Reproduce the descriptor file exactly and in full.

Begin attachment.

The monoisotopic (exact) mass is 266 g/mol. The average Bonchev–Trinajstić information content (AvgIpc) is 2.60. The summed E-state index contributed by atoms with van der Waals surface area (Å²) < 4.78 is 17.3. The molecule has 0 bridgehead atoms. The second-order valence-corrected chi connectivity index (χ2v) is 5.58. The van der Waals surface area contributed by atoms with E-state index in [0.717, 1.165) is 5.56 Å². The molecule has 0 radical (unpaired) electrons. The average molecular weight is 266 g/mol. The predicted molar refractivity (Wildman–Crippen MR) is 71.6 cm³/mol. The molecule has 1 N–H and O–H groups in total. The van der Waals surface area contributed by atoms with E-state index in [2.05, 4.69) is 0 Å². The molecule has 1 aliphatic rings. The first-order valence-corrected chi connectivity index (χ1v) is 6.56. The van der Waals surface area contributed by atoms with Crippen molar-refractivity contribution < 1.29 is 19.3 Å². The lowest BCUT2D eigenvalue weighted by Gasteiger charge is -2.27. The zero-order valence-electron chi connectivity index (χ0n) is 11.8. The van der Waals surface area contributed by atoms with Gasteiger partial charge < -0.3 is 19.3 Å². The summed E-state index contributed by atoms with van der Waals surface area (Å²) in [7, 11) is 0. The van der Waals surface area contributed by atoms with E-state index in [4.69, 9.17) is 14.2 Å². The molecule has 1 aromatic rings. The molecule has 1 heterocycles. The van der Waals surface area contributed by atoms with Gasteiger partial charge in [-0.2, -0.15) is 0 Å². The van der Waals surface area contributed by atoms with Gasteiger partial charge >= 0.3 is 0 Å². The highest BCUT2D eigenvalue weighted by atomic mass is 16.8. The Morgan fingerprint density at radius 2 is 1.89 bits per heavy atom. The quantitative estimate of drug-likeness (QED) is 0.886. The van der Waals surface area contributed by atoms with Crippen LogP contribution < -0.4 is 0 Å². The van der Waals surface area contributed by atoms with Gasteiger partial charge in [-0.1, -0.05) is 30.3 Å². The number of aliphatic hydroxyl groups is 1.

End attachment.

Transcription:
The monoisotopic (exact) mass is 266 g/mol. The average Bonchev–Trinajstić information content (AvgIpc) is 2.60. The summed E-state index contributed by atoms with van der Waals surface area (Å²) < 4.78 is 17.3. The molecule has 0 bridgehead atoms. The second-order valence-corrected chi connectivity index (χ2v) is 5.58. The van der Waals surface area contributed by atoms with E-state index in [0.717, 1.165) is 5.56 Å². The molecule has 0 radical (unpaired) electrons. The average molecular weight is 266 g/mol. The predicted molar refractivity (Wildman–Crippen MR) is 71.6 cm³/mol. The molecule has 1 N–H and O–H groups in total. The van der Waals surface area contributed by atoms with E-state index in [2.05, 4.69) is 0 Å². The molecule has 1 aliphatic rings. The first-order valence-corrected chi connectivity index (χ1v) is 6.56. The van der Waals surface area contributed by atoms with Crippen molar-refractivity contribution < 1.29 is 19.3 Å². The lowest BCUT2D eigenvalue weighted by Gasteiger charge is -2.27. The zero-order valence-electron chi connectivity index (χ0n) is 11.8. The van der Waals surface area contributed by atoms with Gasteiger partial charge < -0.3 is 19.3 Å². The summed E-state index contributed by atoms with van der Waals surface area (Å²) in [7, 11) is 0. The van der Waals surface area contributed by atoms with E-state index in [4.69, 9.17) is 14.2 Å². The molecule has 1 aromatic rings. The molecule has 1 heterocycles. The van der Waals surface area contributed by atoms with Gasteiger partial charge in [-0.2, -0.15) is 0 Å². The van der Waals surface area contributed by atoms with Gasteiger partial charge >= 0.3 is 0 Å². The highest BCUT2D eigenvalue weighted by atomic mass is 16.8. The Morgan fingerprint density at radius 2 is 1.89 bits per heavy atom. The quantitative estimate of drug-likeness (QED) is 0.886. The van der Waals surface area contributed by atoms with Crippen LogP contribution < -0.4 is 0 Å². The van der Waals surface area contributed by atoms with Gasteiger partial charge in [-0.1, -0.05) is 30.3 Å². The number of aliphatic hydroxyl groups is 1.